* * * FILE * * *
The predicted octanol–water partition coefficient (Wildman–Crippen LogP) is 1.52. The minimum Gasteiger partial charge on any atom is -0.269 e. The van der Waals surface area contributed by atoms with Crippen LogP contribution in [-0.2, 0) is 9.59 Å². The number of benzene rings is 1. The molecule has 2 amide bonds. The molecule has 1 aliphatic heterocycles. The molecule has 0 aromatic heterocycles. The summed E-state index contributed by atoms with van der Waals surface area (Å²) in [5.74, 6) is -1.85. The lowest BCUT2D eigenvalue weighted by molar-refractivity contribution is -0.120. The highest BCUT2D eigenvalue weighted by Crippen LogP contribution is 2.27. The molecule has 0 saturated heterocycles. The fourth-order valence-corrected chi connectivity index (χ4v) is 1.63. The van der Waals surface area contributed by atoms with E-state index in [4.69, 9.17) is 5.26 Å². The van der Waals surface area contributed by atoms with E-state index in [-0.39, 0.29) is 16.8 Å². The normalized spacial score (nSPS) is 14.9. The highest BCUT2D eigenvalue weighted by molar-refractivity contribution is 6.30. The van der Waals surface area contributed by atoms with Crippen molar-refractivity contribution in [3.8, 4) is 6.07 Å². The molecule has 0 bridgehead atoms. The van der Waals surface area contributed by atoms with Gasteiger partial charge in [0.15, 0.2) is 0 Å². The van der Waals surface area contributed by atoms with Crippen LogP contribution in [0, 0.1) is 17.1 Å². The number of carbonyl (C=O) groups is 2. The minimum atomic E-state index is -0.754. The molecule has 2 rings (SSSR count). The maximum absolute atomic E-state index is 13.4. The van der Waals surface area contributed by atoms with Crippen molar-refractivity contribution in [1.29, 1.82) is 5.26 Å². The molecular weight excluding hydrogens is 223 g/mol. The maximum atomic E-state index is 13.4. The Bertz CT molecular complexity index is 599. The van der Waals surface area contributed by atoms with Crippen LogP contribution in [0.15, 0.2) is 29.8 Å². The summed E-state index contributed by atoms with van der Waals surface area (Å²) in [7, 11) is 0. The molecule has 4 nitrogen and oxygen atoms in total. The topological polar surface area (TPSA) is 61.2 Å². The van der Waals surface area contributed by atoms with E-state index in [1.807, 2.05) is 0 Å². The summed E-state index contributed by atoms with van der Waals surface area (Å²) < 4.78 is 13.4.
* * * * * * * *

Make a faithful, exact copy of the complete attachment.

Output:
The predicted octanol–water partition coefficient (Wildman–Crippen LogP) is 1.52. The minimum Gasteiger partial charge on any atom is -0.269 e. The van der Waals surface area contributed by atoms with Crippen LogP contribution in [-0.2, 0) is 9.59 Å². The number of benzene rings is 1. The molecule has 2 amide bonds. The molecule has 1 aliphatic heterocycles. The molecule has 0 aromatic heterocycles. The summed E-state index contributed by atoms with van der Waals surface area (Å²) in [5.74, 6) is -1.85. The lowest BCUT2D eigenvalue weighted by molar-refractivity contribution is -0.120. The highest BCUT2D eigenvalue weighted by Crippen LogP contribution is 2.27. The molecule has 0 saturated heterocycles. The fourth-order valence-corrected chi connectivity index (χ4v) is 1.63. The van der Waals surface area contributed by atoms with E-state index in [4.69, 9.17) is 5.26 Å². The van der Waals surface area contributed by atoms with E-state index in [-0.39, 0.29) is 16.8 Å². The normalized spacial score (nSPS) is 14.9. The highest BCUT2D eigenvalue weighted by molar-refractivity contribution is 6.30. The van der Waals surface area contributed by atoms with Crippen molar-refractivity contribution in [3.8, 4) is 6.07 Å². The molecule has 0 bridgehead atoms. The van der Waals surface area contributed by atoms with Gasteiger partial charge in [0.15, 0.2) is 0 Å². The van der Waals surface area contributed by atoms with Crippen LogP contribution in [0, 0.1) is 17.1 Å². The number of carbonyl (C=O) groups is 2. The minimum atomic E-state index is -0.754. The molecule has 2 rings (SSSR count). The maximum absolute atomic E-state index is 13.4. The van der Waals surface area contributed by atoms with Crippen molar-refractivity contribution in [1.29, 1.82) is 5.26 Å². The molecular weight excluding hydrogens is 223 g/mol. The maximum atomic E-state index is 13.4. The Bertz CT molecular complexity index is 599. The van der Waals surface area contributed by atoms with Crippen LogP contribution in [0.15, 0.2) is 29.8 Å². The summed E-state index contributed by atoms with van der Waals surface area (Å²) in [7, 11) is 0. The molecule has 4 nitrogen and oxygen atoms in total. The topological polar surface area (TPSA) is 61.2 Å². The van der Waals surface area contributed by atoms with E-state index in [1.807, 2.05) is 0 Å². The summed E-state index contributed by atoms with van der Waals surface area (Å²) < 4.78 is 13.4.